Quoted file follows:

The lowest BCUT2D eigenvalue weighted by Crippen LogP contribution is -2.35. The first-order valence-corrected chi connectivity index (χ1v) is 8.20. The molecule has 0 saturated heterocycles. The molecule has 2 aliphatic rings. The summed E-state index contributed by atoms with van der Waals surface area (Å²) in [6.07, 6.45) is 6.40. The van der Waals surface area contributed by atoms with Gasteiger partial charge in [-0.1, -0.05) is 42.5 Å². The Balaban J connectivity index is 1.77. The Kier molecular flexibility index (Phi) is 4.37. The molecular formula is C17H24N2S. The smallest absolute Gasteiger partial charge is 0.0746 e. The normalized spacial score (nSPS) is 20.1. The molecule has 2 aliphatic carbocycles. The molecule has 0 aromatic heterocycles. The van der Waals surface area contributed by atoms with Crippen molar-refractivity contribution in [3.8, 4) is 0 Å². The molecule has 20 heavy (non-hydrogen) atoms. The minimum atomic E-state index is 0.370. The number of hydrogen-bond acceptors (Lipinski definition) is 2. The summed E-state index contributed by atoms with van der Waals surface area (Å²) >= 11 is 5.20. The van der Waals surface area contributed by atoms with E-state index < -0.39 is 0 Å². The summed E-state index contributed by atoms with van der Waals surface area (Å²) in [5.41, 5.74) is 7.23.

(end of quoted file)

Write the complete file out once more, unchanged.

The lowest BCUT2D eigenvalue weighted by Crippen LogP contribution is -2.35. The first-order valence-corrected chi connectivity index (χ1v) is 8.20. The molecule has 0 saturated heterocycles. The molecule has 2 aliphatic rings. The summed E-state index contributed by atoms with van der Waals surface area (Å²) in [6.07, 6.45) is 6.40. The van der Waals surface area contributed by atoms with Gasteiger partial charge in [-0.1, -0.05) is 42.5 Å². The Balaban J connectivity index is 1.77. The Kier molecular flexibility index (Phi) is 4.37. The molecular formula is C17H24N2S. The smallest absolute Gasteiger partial charge is 0.0746 e. The normalized spacial score (nSPS) is 20.1. The molecule has 2 aliphatic carbocycles. The molecule has 0 aromatic heterocycles. The van der Waals surface area contributed by atoms with Crippen molar-refractivity contribution in [3.8, 4) is 0 Å². The molecule has 20 heavy (non-hydrogen) atoms. The minimum atomic E-state index is 0.370. The number of hydrogen-bond acceptors (Lipinski definition) is 2. The summed E-state index contributed by atoms with van der Waals surface area (Å²) >= 11 is 5.20. The van der Waals surface area contributed by atoms with E-state index < -0.39 is 0 Å². The summed E-state index contributed by atoms with van der Waals surface area (Å²) in [5.41, 5.74) is 7.23.